The solution may lie somewhere in between. If the industry continues its rapid growth and new airlines continue to spring up, unattached training institutions are a must. And there enough synergy between airlines and other service industries, such as the hospitality industry, for broader institutions to cater to all such industries together. At the same time, airlines that aim for the upper end of the market will want premium staff which they must train themselves. One way for them is to take staff trained elsewhere and upgrade them; but there is another way. A few of them could get together and set up a training institute that would train more staff than they require. Some of them may find jobs outside the sponsoring airlines, some may join them and leave soon; but if the throughput of the institute is large enough, such losses can be borne.
The above observations apply to the cabin and ground staff, but they cannot apply to cockpit staff. Pilots are different in three ways. First, safety considerations require that pilots are trained to perfection. Since the cost of training is high, this means that the initial screening of the intake has to be rigorous. Second, the rigours of the training require that it should be intense and long. Unlike the training of the service staff which may last a few months, pilot training takes years. Third, pilots cannot be trained without flying machines. This means an array of airplanes and the supporting infrastructure – hangars, servicing bays, mechanics etc. And finally, the primary qualification of a pilot is that he and his passengers survive; and the final proof of this quality is experience. Hence experience is bound to carry a premium.
This is why the traditional source of pilots has been the air force: it has to train pilots, and most air forces place a high value on fitness and hence retire pilots at an early age. However, the pilot requirements of air forces in peacetime are limited; the needs of airlines far outrun them. Those countries that make airplanes also generally have training facilities for pilots to fly those planes. Others, however, lag behind. The market for pilots is international, and hence poaching is more universal. Hence Indian airlines have invested even less in pilot training. Naturally they have run into huge shortages, and made them up by importing them. Announcements during flights in Slavic or Hispanic accents are no longer uncommon in India.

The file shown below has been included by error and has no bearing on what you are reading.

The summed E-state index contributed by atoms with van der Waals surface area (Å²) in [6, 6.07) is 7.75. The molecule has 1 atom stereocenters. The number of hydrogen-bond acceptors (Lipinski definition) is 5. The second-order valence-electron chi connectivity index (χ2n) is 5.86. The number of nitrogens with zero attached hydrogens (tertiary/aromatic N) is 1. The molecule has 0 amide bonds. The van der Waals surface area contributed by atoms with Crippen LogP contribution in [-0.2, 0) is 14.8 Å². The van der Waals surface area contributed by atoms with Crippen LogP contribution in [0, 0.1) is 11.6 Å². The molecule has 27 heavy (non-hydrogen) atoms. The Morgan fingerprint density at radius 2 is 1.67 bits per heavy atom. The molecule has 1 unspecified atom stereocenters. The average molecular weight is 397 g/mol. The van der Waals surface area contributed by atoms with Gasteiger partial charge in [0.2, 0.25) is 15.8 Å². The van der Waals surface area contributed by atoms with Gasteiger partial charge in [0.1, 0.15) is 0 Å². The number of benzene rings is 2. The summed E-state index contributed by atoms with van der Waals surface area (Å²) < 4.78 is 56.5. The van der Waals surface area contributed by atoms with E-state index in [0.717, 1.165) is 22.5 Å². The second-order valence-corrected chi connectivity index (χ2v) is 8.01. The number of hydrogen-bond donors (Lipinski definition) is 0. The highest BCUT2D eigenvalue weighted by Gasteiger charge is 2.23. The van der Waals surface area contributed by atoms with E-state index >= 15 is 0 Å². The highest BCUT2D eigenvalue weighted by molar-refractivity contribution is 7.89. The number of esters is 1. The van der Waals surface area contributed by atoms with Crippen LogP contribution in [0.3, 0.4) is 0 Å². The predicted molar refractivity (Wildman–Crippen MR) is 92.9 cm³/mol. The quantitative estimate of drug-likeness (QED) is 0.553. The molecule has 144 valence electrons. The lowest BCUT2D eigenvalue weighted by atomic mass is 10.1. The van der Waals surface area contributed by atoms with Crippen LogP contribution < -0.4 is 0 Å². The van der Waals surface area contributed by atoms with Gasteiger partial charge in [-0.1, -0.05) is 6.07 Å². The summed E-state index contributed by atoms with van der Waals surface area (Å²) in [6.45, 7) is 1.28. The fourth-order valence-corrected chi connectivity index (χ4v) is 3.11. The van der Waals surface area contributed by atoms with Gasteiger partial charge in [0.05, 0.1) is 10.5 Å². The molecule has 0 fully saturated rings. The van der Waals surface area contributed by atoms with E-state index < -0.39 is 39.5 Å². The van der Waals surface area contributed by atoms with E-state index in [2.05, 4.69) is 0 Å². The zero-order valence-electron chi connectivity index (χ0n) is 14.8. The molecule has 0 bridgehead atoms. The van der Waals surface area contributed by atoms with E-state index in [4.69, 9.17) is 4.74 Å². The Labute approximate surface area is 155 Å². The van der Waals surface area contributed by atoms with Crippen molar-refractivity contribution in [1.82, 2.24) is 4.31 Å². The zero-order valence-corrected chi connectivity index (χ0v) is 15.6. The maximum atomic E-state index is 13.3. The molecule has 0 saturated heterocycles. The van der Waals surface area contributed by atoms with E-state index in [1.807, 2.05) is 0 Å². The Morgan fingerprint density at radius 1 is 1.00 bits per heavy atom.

Although training may not be profitable for a single airline, it can be highly so for the country. We have relatively low-cost, well educated, highly motivated young people, and costs of training in India are low. Airline training can be a profitable business, if organized on a national scale. Here is a perfect opportunity for public-private partnership.


FROM BUSINESS WORLD OF 15 MARCH 2007 [The income tax department assessed Khan's income at Rs 1.1 trillion between 2000-01 and 2007-08 and asked for Rs 340 billion in tax. After being comprehensively defeated in courts, it brought down the claim in 2016 to Rs 100 million.]

The case of Hassan Ali Khan

The past week has seen a media event – the bursting upon press pages of the spectacular case of Hassan Ali Khan. It has all the elements of a first-class thriller: a suspect of noble descent, the involvement of racehorses and a crime of monumental proportions. It is the press equivalent of pyrotechnics – a story that a thoroughbred presswoman would give an arm and a leg to get.  If the journalist sleuths are to be believed, this man stole the Nizam’s jewels, and has stashed away somewhere between Rs 20,000 and Rs 35,000 crore in Swiss accounts, whose details he keeps casually on his laptop.  He is a punter, but he could not have made his money on the race tracks because no one does. He is connected with rich industrialists and prominent politicians, all nameless. The police looked for him in January, and promptly he snuggled into a bed in a hospital. They cleared him, and he came out. Two months later they resumed their interest in him, and as if on cue, he disappeared. But while hiding, he met a policeman in a secret location. His is such a spectacular story that some journalist has surely made sure of winning India’s biggest media prizes.